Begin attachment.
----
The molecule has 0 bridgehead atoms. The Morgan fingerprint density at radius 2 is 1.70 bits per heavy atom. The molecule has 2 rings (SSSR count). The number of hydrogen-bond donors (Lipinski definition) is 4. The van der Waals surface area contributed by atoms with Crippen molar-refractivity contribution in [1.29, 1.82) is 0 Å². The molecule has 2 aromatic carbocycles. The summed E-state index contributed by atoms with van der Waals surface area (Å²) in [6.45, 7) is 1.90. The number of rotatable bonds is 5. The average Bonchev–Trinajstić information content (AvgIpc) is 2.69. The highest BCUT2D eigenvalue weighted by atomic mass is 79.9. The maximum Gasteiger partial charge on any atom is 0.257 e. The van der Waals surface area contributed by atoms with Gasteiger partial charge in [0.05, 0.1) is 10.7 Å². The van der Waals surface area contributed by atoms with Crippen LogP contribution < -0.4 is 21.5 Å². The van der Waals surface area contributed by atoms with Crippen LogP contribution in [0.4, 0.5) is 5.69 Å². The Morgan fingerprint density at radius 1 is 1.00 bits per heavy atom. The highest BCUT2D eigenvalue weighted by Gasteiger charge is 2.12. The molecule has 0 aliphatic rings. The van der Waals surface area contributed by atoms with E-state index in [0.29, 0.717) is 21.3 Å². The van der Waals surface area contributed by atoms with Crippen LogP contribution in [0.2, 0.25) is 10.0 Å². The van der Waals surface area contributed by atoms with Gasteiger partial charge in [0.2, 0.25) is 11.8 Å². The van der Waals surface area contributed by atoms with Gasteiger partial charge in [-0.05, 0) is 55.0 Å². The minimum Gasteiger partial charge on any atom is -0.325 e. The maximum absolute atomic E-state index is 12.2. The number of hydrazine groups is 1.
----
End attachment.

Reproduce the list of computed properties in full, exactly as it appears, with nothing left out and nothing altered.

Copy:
The molecule has 0 bridgehead atoms. The Morgan fingerprint density at radius 2 is 1.70 bits per heavy atom. The molecule has 2 rings (SSSR count). The number of hydrogen-bond donors (Lipinski definition) is 4. The van der Waals surface area contributed by atoms with Crippen molar-refractivity contribution in [1.29, 1.82) is 0 Å². The molecule has 2 aromatic carbocycles. The summed E-state index contributed by atoms with van der Waals surface area (Å²) in [6.45, 7) is 1.90. The number of rotatable bonds is 5. The average Bonchev–Trinajstić information content (AvgIpc) is 2.69. The highest BCUT2D eigenvalue weighted by atomic mass is 79.9. The maximum Gasteiger partial charge on any atom is 0.257 e. The van der Waals surface area contributed by atoms with Gasteiger partial charge in [0.05, 0.1) is 10.7 Å². The van der Waals surface area contributed by atoms with Crippen LogP contribution < -0.4 is 21.5 Å². The van der Waals surface area contributed by atoms with Crippen LogP contribution in [0.4, 0.5) is 5.69 Å². The Morgan fingerprint density at radius 1 is 1.00 bits per heavy atom. The highest BCUT2D eigenvalue weighted by Gasteiger charge is 2.12. The molecule has 0 aliphatic rings. The van der Waals surface area contributed by atoms with E-state index in [0.29, 0.717) is 21.3 Å². The van der Waals surface area contributed by atoms with Crippen LogP contribution in [0.2, 0.25) is 10.0 Å². The van der Waals surface area contributed by atoms with Gasteiger partial charge in [0.2, 0.25) is 11.8 Å². The van der Waals surface area contributed by atoms with Gasteiger partial charge in [-0.05, 0) is 55.0 Å². The minimum Gasteiger partial charge on any atom is -0.325 e. The maximum absolute atomic E-state index is 12.2. The number of hydrazine groups is 1.